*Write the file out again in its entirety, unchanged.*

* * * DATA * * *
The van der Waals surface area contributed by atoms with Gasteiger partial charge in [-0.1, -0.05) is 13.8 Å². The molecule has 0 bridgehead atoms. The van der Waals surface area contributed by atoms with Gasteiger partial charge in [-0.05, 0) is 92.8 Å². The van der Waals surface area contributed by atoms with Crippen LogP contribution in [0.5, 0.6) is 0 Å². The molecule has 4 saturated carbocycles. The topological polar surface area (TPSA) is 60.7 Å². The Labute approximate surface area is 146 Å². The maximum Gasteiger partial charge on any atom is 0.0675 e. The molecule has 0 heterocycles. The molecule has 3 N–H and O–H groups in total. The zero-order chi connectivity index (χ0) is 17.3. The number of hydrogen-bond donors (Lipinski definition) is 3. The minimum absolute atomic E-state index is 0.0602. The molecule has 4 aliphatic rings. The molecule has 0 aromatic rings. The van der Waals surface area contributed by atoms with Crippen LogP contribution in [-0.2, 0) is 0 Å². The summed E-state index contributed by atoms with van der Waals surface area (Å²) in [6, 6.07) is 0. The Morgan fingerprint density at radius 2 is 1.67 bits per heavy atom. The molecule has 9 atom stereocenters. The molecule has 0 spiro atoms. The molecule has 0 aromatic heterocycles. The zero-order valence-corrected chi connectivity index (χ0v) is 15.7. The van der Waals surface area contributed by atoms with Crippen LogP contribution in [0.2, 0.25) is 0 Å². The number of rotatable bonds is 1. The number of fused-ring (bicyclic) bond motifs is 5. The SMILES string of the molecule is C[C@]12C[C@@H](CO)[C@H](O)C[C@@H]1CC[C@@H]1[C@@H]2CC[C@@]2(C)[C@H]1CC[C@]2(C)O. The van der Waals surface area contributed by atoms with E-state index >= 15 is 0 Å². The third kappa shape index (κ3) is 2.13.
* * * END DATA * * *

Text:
The van der Waals surface area contributed by atoms with Gasteiger partial charge in [-0.1, -0.05) is 13.8 Å². The molecule has 0 bridgehead atoms. The van der Waals surface area contributed by atoms with Gasteiger partial charge in [-0.05, 0) is 92.8 Å². The van der Waals surface area contributed by atoms with Crippen LogP contribution in [0.5, 0.6) is 0 Å². The molecule has 4 saturated carbocycles. The topological polar surface area (TPSA) is 60.7 Å². The Labute approximate surface area is 146 Å². The maximum Gasteiger partial charge on any atom is 0.0675 e. The molecule has 0 heterocycles. The molecule has 3 N–H and O–H groups in total. The zero-order chi connectivity index (χ0) is 17.3. The number of hydrogen-bond donors (Lipinski definition) is 3. The minimum absolute atomic E-state index is 0.0602. The molecule has 4 aliphatic rings. The molecule has 0 aromatic rings. The van der Waals surface area contributed by atoms with Crippen LogP contribution in [-0.2, 0) is 0 Å². The summed E-state index contributed by atoms with van der Waals surface area (Å²) in [6, 6.07) is 0. The Morgan fingerprint density at radius 2 is 1.67 bits per heavy atom. The molecule has 9 atom stereocenters. The molecule has 0 spiro atoms. The molecule has 0 aromatic heterocycles. The zero-order valence-corrected chi connectivity index (χ0v) is 15.7. The van der Waals surface area contributed by atoms with Crippen LogP contribution in [0.2, 0.25) is 0 Å². The number of rotatable bonds is 1. The number of fused-ring (bicyclic) bond motifs is 5. The SMILES string of the molecule is C[C@]12C[C@@H](CO)[C@H](O)C[C@@H]1CC[C@@H]1[C@@H]2CC[C@@]2(C)[C@H]1CC[C@]2(C)O. The van der Waals surface area contributed by atoms with E-state index >= 15 is 0 Å². The third kappa shape index (κ3) is 2.13.